Agilent was spun off from H-P in 1999, going public in a celebrated stock sale that netted $2.1 billion in proceeds.

Being an outgrowth of H-P gave Agilent mature products with market acceptance. More important, Agilent’s learning leaders in Asia—including Xing and James Cheng, the learning and development manager for China— started their careers with H-P.

Their move up the ranks underscores one of the values inherited from H-P.

    “When developing leaders, we definitely look from within first,” going outside only for skills that are “pretty unique and specific,” says Christopher Goh, who directs learning and development for Agilent’s Asia Pacific region. Goh also formerly worked at H-P.

Typical of organizations based in the West, Agilent’s on-the-ground leaders in China primarily gained experience in sales, marketing, engineering or other operational functions.

“Therefore, they know how to drive an order or execute a task, but in general, leaders lack an understanding of P&L issues” and often struggle when trying to coach others, Xing says. Those are skill gaps the company seeks to fill.

In addition to general leadership skills for China, individual business units are encouraged to propose customized leadership training that targets high-potential employees. All training is based on the Agilent Leadership Competency, a framework that is “embedded throughout our HR processes and systems, from onboarding to performance management,” Goh says.

It consists of roughly a dozen character traits that are common to successful leaders. To reinforce those values, core training programs are targeted to each level of leadership, from middle managers to general managers who run business units, Goh says.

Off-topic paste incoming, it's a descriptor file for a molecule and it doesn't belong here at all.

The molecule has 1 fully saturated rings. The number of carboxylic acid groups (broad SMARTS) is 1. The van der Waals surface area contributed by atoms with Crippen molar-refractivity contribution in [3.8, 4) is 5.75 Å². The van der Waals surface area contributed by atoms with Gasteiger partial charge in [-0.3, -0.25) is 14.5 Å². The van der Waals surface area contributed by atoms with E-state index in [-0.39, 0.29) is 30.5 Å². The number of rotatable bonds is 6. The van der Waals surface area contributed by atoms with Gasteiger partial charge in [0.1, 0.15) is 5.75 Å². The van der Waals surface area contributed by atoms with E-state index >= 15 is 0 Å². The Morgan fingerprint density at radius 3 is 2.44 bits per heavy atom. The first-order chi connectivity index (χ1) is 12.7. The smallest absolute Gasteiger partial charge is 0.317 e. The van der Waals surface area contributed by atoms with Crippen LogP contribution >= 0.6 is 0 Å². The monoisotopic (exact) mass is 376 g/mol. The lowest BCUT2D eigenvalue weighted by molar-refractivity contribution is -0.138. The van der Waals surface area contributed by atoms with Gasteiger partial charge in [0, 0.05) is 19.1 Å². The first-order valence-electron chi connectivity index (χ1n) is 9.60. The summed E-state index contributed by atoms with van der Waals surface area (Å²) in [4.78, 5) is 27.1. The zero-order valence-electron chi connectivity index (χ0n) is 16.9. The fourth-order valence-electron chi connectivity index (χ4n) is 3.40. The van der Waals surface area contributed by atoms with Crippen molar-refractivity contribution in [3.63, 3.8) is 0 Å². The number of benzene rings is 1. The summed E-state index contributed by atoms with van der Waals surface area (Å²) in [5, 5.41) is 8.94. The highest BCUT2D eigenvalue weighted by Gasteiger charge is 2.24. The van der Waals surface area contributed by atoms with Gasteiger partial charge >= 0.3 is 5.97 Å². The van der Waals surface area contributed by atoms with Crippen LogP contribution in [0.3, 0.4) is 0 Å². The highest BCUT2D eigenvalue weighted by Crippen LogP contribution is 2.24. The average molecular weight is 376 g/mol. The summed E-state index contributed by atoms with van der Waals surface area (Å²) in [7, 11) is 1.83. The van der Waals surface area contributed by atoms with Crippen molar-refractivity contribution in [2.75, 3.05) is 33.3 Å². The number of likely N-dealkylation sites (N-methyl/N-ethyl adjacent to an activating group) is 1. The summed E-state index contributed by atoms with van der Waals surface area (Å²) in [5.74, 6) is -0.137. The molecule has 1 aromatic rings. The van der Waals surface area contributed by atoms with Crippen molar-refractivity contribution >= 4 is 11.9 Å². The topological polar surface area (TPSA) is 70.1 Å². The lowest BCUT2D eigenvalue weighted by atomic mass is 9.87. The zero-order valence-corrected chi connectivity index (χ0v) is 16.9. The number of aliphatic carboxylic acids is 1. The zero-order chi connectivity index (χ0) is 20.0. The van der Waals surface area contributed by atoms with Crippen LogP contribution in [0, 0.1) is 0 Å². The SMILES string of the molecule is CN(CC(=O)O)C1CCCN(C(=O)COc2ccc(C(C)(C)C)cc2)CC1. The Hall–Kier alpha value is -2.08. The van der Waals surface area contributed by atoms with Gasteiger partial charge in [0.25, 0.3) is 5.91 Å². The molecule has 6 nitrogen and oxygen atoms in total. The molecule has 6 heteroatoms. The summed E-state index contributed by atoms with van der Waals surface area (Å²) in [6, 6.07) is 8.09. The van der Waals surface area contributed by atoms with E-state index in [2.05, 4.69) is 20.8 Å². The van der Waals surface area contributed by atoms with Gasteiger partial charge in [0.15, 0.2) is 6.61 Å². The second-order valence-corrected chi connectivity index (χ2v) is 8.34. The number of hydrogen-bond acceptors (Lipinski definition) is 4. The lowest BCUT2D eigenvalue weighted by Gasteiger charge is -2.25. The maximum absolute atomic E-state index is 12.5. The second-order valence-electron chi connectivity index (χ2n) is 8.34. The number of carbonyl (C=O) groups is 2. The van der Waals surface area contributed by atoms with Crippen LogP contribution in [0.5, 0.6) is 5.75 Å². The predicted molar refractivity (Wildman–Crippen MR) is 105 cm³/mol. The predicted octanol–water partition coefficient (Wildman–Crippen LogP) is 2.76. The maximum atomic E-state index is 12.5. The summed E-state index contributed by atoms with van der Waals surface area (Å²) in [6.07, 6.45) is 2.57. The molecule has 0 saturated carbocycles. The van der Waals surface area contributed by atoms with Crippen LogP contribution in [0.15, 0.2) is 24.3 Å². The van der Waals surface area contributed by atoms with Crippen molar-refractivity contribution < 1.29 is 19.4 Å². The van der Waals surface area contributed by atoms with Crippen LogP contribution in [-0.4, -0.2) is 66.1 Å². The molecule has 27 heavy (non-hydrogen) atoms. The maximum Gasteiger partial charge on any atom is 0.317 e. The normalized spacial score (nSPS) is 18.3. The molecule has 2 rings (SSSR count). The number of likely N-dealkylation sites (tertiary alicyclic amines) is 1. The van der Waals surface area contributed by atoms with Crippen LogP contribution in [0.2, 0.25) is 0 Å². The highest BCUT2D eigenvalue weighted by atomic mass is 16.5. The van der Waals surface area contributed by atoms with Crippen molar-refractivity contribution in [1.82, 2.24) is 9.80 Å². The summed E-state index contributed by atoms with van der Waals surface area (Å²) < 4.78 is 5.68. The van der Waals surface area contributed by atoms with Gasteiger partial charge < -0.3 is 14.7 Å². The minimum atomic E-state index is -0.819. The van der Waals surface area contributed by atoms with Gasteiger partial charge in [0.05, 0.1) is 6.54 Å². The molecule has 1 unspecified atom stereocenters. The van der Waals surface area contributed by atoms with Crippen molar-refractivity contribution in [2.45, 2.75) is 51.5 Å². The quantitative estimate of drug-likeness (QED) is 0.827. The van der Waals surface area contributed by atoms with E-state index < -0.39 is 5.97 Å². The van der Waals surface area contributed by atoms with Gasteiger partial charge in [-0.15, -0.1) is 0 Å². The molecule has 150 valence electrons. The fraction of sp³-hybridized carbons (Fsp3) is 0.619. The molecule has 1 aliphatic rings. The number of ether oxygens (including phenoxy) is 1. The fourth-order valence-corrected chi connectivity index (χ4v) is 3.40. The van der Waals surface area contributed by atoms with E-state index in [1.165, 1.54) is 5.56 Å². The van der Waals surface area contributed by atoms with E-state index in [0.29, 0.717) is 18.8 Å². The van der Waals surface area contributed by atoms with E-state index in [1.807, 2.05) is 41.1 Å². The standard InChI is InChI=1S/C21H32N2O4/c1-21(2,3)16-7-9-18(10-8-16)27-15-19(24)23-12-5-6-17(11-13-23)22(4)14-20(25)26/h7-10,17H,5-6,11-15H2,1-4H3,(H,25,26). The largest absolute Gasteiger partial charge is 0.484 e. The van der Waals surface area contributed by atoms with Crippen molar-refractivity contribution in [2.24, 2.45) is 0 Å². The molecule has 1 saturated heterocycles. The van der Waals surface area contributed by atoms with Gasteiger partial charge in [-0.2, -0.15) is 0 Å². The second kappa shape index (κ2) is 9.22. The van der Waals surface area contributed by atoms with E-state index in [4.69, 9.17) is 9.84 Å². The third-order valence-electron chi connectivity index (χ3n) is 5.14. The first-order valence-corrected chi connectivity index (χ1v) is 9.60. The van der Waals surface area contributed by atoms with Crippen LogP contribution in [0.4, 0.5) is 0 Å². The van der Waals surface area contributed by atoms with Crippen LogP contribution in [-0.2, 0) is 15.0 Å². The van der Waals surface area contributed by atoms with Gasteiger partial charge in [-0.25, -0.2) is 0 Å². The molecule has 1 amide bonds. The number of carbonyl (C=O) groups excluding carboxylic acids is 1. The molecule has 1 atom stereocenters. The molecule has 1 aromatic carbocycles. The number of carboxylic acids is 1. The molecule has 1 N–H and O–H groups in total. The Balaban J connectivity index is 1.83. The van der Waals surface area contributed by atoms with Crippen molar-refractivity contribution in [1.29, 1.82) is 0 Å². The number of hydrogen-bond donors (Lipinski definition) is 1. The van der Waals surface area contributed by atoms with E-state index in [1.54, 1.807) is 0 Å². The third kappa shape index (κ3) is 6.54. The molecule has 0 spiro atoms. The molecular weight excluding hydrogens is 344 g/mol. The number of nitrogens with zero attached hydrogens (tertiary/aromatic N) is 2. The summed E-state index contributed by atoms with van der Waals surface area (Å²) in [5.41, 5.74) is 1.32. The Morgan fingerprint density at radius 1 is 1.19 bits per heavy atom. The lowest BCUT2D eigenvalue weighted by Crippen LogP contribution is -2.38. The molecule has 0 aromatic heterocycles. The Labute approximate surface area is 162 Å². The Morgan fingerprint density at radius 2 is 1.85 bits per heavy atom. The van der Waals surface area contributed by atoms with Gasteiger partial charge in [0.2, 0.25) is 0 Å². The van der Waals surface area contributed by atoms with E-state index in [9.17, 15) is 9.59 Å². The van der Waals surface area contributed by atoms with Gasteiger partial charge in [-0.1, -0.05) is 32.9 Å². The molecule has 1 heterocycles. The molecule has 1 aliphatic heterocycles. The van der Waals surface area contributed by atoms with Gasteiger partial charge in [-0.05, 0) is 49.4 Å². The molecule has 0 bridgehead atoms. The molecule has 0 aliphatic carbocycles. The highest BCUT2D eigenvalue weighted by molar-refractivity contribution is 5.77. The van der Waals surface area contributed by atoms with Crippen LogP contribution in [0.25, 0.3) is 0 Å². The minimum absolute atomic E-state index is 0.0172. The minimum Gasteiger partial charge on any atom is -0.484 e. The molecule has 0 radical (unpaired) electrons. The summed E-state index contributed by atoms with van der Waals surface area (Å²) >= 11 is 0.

For example, managers at all levels shoulder three broad responsibilities, regardless of location: assess and align strategies, mentor their people to grow and develop, and drive results in their respective local markets. The last item is heavily dependent on the first two.

The three dimensions of learning give top leaders a clear view of the organization’s skills, knowledge and areas of need, Goh says.

‘Ready now, ready later’
At Agilent, managers are responsible for employee professional development and craft learning agendas that help workers plot career milestones. They also provide performance support along the way, Xing says.

Aside from technical skills and knowledge, the career development reviews examine an individual’s capacity to assume roles of increased responsibility. Agilent’s most immediate need is to ensure that critical positions are filled by the best available candidates, but the succession plans create a pool of “ready now, ready later” workers to fill out the leadership depth chart, Xing says.

People with managerial potential have a chance to fortify skills gaps and mark their progress through periodic 360-degree assessments, Cheng says.

“Based on that, we fine-tune each learning program to address those areas of needs,” he says.

What Agilent does in China is but one demonstration of its almost obsessive attention to cultivating influential new leaders.

Every three months, all 19,400 employees worldwide are asked to participate in “leadership audits” that define the attributes of successful managers. Questions focus on “behaviors known to drive engagement and accountability,” says Teresa Roche, Agilent’s U.S.-based vice president of global learning and leadership development.

The quarterly audits were instituted shortly after William Sullivan took over as CEO in March 2005. Employees apparently welcome the chance to share their views, with 82 percent participating in the most recent survey, Roche says.

It’s more than merely a feel-good tool for employees, though. The results are compared with normative data compiled by groups such as Corporate Leadership Council and Gallup, she says.

This year, line managers began receiving individualized reports to compare their performance against industry norms as well as Agilent’s top 100 leaders. The reports provide a way “to measure progress and hold our leaders accountable for improvement in areas that we’ve deemed important in a given year,” Roche says.

Garry Kranz is a Workforce contributing editor.